INDIANAPOLIS -- Eric Holcomb began the year trailing a distant third in the race to replace his old boss, U.S. Senator Dan Coats. He'll end the year by stepping into the job held by his current boss, Gov. Mike Pence.
The Indiana Republican Central Committee selected Holcomb in July to replace Pence in the governor's race – passing over the more well-known Rep. Susan Brooks and Rep. Todd Rokita
He had a difficult challenge ahead of him: Roughly 100 days to transform himself from a relatively unknown career political operative to a candidate capable of defeating a former speaker of the Indiana House who lost his first bid for governor by one of the narrowest margins in state history.
On Tuesday, riding an electoral wave that saw Republicans sweep races across the country, Holcomb did just that – winning the election to become Indiana's 51st governor.
The unlikely candidate
Before Pence announced his endorsement and support of Holcomb in the race to replace him, the former Navy intelligence officer may not have been the obvious choice to lead the Republican ticket.
Unlike Brooks, a former U.S. district attorney now serving her first term in Congress (where she was a member of the much-watched House Select Committee on Benghazi), and Rokita, who served two terms as Indiana's secretary of state, Holcomb, a former Naval intelligence officer, has spent almost all of his career behind the scenes. Until being appointed lieutenant governor by Pence earlier this year, Holcomb had never held a public office. Until his win Tuesday, he'd never been elected to one.
Holcomb, a graduate of Pike High School in Indianapolis, graduated from Hanover College with a degree in U.S. history. He specialized in the American Civil War and Reconstruction.
After spending six years in the U.S. Navy, Holcomb worked first for former Congressman John Hostettler and then as an advisor for former Gov. Mitch Daniels from 2003-2010, when he became chairman of the Indiana Republican Party. Holcomb then moved to U.S. Sen. Dan Coats' office in Washington, where he served as chief of staff.
In 2000, Holcomb launched a failed bid for Congress against Democrat John Frenz – who he accused in a campaign ad of supporting obscenity and bestiality for voting on a budget that included funding for Indiana University, home of the Kinsey Institute.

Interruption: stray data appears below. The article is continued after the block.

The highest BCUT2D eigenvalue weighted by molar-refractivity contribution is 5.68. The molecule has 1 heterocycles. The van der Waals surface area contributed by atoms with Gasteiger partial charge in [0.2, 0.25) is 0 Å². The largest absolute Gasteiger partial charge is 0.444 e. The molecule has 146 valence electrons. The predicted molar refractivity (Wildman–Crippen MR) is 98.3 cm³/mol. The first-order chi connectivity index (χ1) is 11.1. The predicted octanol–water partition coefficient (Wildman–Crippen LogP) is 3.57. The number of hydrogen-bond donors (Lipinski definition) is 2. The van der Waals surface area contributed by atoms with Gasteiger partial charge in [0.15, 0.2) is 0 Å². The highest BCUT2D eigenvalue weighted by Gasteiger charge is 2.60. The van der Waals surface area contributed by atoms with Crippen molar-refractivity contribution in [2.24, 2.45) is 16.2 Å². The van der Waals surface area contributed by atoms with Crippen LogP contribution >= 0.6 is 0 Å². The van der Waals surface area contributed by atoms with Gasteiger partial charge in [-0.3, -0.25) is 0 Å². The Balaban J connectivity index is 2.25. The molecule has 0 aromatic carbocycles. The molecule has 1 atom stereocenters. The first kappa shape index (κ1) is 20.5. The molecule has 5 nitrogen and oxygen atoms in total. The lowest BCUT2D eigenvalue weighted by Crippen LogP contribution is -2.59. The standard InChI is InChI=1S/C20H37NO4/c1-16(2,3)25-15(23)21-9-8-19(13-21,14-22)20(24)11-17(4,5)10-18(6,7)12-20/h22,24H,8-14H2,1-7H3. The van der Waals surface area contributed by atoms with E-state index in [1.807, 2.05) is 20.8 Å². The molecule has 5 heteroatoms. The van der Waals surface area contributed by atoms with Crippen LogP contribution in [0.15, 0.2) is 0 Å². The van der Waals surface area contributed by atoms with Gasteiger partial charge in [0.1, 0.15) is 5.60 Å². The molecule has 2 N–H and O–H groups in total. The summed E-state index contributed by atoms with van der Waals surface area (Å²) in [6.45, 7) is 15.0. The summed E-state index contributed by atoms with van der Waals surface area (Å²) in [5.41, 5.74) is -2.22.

Holcomb announced last year that he would run for the Senate seat being vacated by his boss, Sen. Coats, who announced he was retiring. But he dropped out of the race in February after coming in a distant third in fundraising to fellow Republicans Rep. Marlin Stutzman and Rep. Todd Young. Young eventually won the GOP primary, and will face former governor and senator Evan Bayh in November.
Holcomb's first chance at public office came in March when Pence appointed him to replace Lt. Gov. Sue Ellspermann.
Despite his less-than-public persona, Holcomb received endorsements for Indiana's top job from party leaders like Pence and Coats. And he was quickly able to put together a statewide leadership team – even before being selected as the GOP's candidate.
Phillip Stoller, a former member of the Indiana State Committee, praised Holcomb in a statement for his "servant leadership."
"He always listened to the ideas brought to him, and showed a real interest in understanding peoples' perspectives," Stoller said. "It is this kind of leadership that is best suited to serve the people of Indiana."
Another Republican, Pete Seat, a senior project manager at Hathaway Strategies who worked with the Holcomb campaign, told RTV6 in July that elected office isn't the only way to gain experience.
"He currently holds the second highest statewide office in Indiana and he led the team that re-elected Governor Mitch Daniels and brought the Republican Party historic gains in the 2011 and 2012 election cycles," Seat said. "Plus, he worked alongside Governor Daniels for two terms – eight full years – as well as with Senator Dan Coats and now Governor Mike Pence. Elected office isn’t the only way to gain experience in balancing budgets, cutting taxes and investing in the future."
In an interview with RTV6 Statehouse Reporter Katie Heinz, Holcomb said he wanted the job to keep Indiana "on course and moving forward."
"I'm excited about the potential we have before us," Holcomb said. "We are moving forward, and other states are trying to catch up with us."